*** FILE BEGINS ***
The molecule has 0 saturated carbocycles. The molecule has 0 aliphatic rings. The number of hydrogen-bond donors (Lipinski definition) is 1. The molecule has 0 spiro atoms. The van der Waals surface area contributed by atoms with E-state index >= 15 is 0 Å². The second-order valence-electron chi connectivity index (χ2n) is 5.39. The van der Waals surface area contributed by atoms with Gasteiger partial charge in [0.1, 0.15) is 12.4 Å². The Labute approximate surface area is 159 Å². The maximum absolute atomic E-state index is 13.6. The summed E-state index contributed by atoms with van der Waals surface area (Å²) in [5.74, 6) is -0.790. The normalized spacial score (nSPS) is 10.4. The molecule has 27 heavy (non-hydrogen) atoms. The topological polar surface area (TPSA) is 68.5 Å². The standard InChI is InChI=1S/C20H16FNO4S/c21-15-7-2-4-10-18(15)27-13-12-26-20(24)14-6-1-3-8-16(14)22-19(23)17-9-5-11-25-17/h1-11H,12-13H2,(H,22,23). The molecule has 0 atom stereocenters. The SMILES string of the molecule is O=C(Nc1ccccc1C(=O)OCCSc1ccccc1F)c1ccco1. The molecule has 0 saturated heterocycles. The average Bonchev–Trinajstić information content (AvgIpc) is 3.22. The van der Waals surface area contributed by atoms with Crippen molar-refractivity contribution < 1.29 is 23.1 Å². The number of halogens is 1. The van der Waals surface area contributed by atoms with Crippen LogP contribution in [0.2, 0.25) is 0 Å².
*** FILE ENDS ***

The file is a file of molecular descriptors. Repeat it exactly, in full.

The molecule has 0 saturated carbocycles. The molecule has 0 aliphatic rings. The number of hydrogen-bond donors (Lipinski definition) is 1. The molecule has 0 spiro atoms. The van der Waals surface area contributed by atoms with E-state index >= 15 is 0 Å². The second-order valence-electron chi connectivity index (χ2n) is 5.39. The van der Waals surface area contributed by atoms with Gasteiger partial charge in [0.1, 0.15) is 12.4 Å². The Labute approximate surface area is 159 Å². The maximum absolute atomic E-state index is 13.6. The summed E-state index contributed by atoms with van der Waals surface area (Å²) in [5.74, 6) is -0.790. The normalized spacial score (nSPS) is 10.4. The molecule has 27 heavy (non-hydrogen) atoms. The topological polar surface area (TPSA) is 68.5 Å². The standard InChI is InChI=1S/C20H16FNO4S/c21-15-7-2-4-10-18(15)27-13-12-26-20(24)14-6-1-3-8-16(14)22-19(23)17-9-5-11-25-17/h1-11H,12-13H2,(H,22,23). The molecule has 0 atom stereocenters. The SMILES string of the molecule is O=C(Nc1ccccc1C(=O)OCCSc1ccccc1F)c1ccco1. The molecule has 0 saturated heterocycles. The average Bonchev–Trinajstić information content (AvgIpc) is 3.22. The van der Waals surface area contributed by atoms with Crippen molar-refractivity contribution < 1.29 is 23.1 Å². The number of halogens is 1. The van der Waals surface area contributed by atoms with Crippen LogP contribution in [0.2, 0.25) is 0 Å².